VIRGINIA

McAuliffe likely faces steep climb in toughening Virginia's gun laws

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ANALYSIS

(WJLA) – This past Saturday marked one year since the mass shootings at Sandy Hook Elementary School in Newtown, Conn., that left 26 people dead, including 20 kids sitting at their desks.

Despite the almost immediate plea from President Barack Obama for Congress to enact tougher standards such as universal background checks for gun purchasers, a measure that had more than 80 percent national approval in poll after poll, little has happened toward that end amid fierce resistance from the National Rifle Association.

And then there’s Virginia, where a similar fate likely awaits.

Gov.-elect Terry McAuliffe (D) raised plenty of eyebrows in his final debate against attorney general and Republican candidate Ken Cuccinelli when, replying to the latter’s point that McAuliffe had received an “F” grade from the McLean-based NRA, said, “I don’t care what grade I got from the NRA – as governor, I want to keep our communities safe.”

Among those whose ears perked up was former Gov. Douglas Wilder, who previously had granted McAuliffe a much-coveted endorsement.

“He has no idea as to how impressed I was with that,” Wilder said recently over the phone before recounting a conversation he had with McAuliffe soon after the debate. “I told him, I said, ‘Terry, I don’t want you to think that it changed my view in terms of endorsement, but it strengthened it. As I said to you, I wanted a reason to have to say that this is why I’m endorsing and supporting you. I want to be able to say that to the people of Virginia.’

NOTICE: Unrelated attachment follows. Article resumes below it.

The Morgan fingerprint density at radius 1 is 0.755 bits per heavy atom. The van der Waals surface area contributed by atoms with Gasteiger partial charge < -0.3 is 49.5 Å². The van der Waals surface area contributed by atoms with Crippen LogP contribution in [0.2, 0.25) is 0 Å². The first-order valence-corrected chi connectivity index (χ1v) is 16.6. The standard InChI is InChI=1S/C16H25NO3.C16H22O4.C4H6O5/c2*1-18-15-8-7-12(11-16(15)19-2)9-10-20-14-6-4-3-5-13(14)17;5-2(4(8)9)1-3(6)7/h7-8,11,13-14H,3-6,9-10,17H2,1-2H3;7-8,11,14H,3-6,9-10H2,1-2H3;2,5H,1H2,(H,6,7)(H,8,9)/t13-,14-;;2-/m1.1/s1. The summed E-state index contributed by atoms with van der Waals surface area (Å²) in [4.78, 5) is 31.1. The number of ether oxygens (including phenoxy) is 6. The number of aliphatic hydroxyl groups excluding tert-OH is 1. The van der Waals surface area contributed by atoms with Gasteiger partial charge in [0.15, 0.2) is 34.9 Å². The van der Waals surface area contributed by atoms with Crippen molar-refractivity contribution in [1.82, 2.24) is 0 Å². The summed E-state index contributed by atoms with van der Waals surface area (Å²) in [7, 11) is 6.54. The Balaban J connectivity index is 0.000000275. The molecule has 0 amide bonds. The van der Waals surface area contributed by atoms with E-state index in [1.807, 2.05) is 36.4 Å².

“And he didn’t really try to paper it over. He said what he had to say. . .To take on a powerful lobbying group like the NRA, in Virginia, is not the easiest thing to do.”

Neither is helping get gun legislation passed, which is exactly what Wilder did in 1993 when he successfully championed the one-gun-a-month law.

“I decided that Virginia had become the gun capital and we didn’t need that,” Wilder said, “and consequently we sought to change that, and we did.”

Nearly two years ago, however, one of Wilder’s signature accomplishments was repealed with Democratic votes along with those of Republicans.

Republicans still have firm control of the House of Delegates in the General Assembly. The Senate’s a 20-20 split, which means newly elected Lt. Gov. Ralph Northam would have the tie-breaking vote.

Issues related to mental health likely will be debated, especially in light of the Creigh Deeds episoide with his now-deceased son, but concrete progress on gun control, especially the gun-show loophole where private sellers are not required to conduct background checks, is a simple matter of numbers – that, and the influence of the NRA.

Sunday in his weekly address, the President again made his appeal for stricter measures.

“It will come from you – it will come from American people,” Obama said. “. . .It must change and it can change.”

Easy for him to say, especially when it comes to Virginia.

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